In 1897, Jack Brown and John Tunnicliffe recorded a first wicket score of 378 against Sussex—a ground record that has never been beaten. Brown's score of 311 and Yorkshire's innings of 681 for 5 declared were also records when the cricket ground closed. Other notable scores include the 582 for 7 declared they piled up against Surrey in 1935 and the 579 posted against the touring South Africans in 1951. Six other scores in excess of 500 were made. In contrast there were a host of scores under 100, mainly in the 19th century, although Derbyshire's paltry total of 20 in 1939 remains the lowest ever score. Nottinghamshire were dismissed for 24 in 1888 but Kent showed the Yorkshire batsmen up in 1865, bowling them out for 30. Many of the low totals were made on rain affected, uncovered wickets.
The ground hosted a single Test match in 1902, against Australia, which England lost by 143 runs. Australia won thanks to a century by Clem Hill and the bowling of Saunders and Noble, who each took 5 wickets in England's first innings of 145 and Noble and Trumble who took 6 and 4 wickets respectively to bowl the home team out for 195 second time around. The defeat was blamed on the poor light at the ground; a product of smoke emitted by local factories. Attendances were poor, and the experiment was never repeated.
In addition Jack Brown's triple century 10 double centuries were scored on the ground, Sir Len Hutton scored unbeaten two double tons, a 280* against Hampshire in 1939 and 271* against Derbyshire in 1937. W Barber posted 255 against Surrey in 1935 while the great Indian batsman V.S. Hazare scored 244 not out for the Indian tourists in the first season after World War II.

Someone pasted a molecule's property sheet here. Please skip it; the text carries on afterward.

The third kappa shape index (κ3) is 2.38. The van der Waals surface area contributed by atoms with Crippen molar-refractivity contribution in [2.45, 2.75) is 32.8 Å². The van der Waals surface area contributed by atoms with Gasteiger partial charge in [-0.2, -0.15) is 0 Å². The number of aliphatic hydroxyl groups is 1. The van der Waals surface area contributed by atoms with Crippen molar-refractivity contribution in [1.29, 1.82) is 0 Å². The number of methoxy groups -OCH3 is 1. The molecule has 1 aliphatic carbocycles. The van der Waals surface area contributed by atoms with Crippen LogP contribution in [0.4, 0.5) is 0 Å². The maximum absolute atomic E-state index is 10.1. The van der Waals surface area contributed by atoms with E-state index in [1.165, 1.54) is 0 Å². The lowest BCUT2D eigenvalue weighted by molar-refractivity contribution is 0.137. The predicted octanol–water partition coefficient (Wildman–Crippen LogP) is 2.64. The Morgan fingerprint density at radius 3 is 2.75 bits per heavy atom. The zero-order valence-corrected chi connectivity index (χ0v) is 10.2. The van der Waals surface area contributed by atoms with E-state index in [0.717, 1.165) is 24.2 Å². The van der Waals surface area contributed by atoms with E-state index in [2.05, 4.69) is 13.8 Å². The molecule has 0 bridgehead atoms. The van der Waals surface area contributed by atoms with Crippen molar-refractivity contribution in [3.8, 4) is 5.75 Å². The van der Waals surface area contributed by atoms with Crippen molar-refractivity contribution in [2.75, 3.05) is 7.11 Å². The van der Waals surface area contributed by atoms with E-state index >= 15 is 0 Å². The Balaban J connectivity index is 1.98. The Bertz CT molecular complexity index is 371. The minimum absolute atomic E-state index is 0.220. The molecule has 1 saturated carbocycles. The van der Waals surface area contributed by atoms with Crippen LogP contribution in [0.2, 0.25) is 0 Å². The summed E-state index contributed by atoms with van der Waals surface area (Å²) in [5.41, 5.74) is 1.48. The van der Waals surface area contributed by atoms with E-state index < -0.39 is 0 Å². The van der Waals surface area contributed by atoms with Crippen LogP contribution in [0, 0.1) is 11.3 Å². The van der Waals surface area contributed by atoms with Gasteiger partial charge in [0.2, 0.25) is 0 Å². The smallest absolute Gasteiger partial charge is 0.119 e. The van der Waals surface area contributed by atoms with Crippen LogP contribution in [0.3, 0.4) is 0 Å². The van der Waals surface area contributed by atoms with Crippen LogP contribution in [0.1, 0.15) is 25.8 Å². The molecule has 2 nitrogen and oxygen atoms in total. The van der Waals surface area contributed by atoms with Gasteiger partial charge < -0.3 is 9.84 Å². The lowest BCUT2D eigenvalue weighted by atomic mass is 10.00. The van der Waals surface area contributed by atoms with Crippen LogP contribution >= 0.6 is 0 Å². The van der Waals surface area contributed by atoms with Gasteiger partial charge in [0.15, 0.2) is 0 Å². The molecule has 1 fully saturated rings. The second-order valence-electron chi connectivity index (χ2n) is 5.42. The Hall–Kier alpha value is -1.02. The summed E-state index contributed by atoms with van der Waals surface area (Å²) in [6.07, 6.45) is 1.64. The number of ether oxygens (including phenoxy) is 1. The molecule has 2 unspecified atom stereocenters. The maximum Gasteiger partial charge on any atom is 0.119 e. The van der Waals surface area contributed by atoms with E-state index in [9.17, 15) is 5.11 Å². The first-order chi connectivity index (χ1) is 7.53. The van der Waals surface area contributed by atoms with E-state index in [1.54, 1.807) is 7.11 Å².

Among many notable partnerships W. Barber and Maurice Leyland amassed 346 for the second wicket against Middlesex in 1932 and the aforementioned V.S. Hazare and Vinoo Mankad put on 322 for the Indians against Yorkshire for the 4th wicket in 1946. Only one century was scored in list A one-day cricket at Bramall Lane, John Hampshire's 108 against Nottinghamshire in 1970 in the Sunday League.
Three bowlers took all ten wickets in an innings at Bramall Lane, the feat being more common in the annals of first class cricket than many imagine. The great Australian leg spinner Clarrie Grimmett took 10 for 37 for the tourists in 1930 while TF Smailes took all 10 for 47 for Yorkshire against Derbyshire in 1939. G. Wootton took 10 for 54 for an All England Eleven v Yorkshire in 1865 while 9 other bowlers took 9 wickets in an innings there, including a haul of 9 for 12 by the great Yorkshire slow left armer Hedley Verity.
The best match bowling figures at the ground, 16 for 114, were recorded by G. Burton of Middlesex against Yorkshire in 1888 while Hedley Verity took a remarkable 15 for 38 against Kent in 1936. Len Braund took 15 for 71 for Somerset in 1902 while W. G. Grace showed his youthful talent with the ball with a haul of 15 for 79 for Gloucestershire in 1872.
D. Hunter of Surrey dismissed caught 5 batsmen and stumped another in one innings in 1891 while Yorkshire stalwart Jimmy Binks completed 5 dismissals in an innings 3 times.
The two ends of the ground were known as the Pavilion End and the Football Ground End. Between 1863 and 1973, Yorkshire played 391 first class matches, including 339 County Championship matches at Bramall Lane. Yorkshire's last match at the ground took place on 4, 6 and 7 August 1973, a drawn game against Lancashire. The construction of the South Stand began soon after, over the cricket square, finally enclosing the football pitch on all four sides. Yorkshire's cricket games in Sheffield moved to Abbeydale Park.
One Test century has been scored at the venue.
|1||119||Clem Hill||Australia||NA||England||3 July 1902||Won|
International Five-wicket Hauls
Five five-wicket hauls have been taken at the venue.
|1||Sydney Barnes||3 July 1902||England||Australia||1||20||49||6||2.45||Lost|
|2||Jack Saunders||3 July 1902||Australia||England||2||15.3||50||5||3.22||Won|
|3||Monty Noble||3 July 1902||Australia||England||2||19||51||5||2.68||Won|
|4||Wilfred Rhodes||3 July 1902||England||Australia||3||17.1||63||5||3.66||Lost|
|5||Monty Noble||3 July 1902||Australia||England||4||21||52||6||2.47||Won|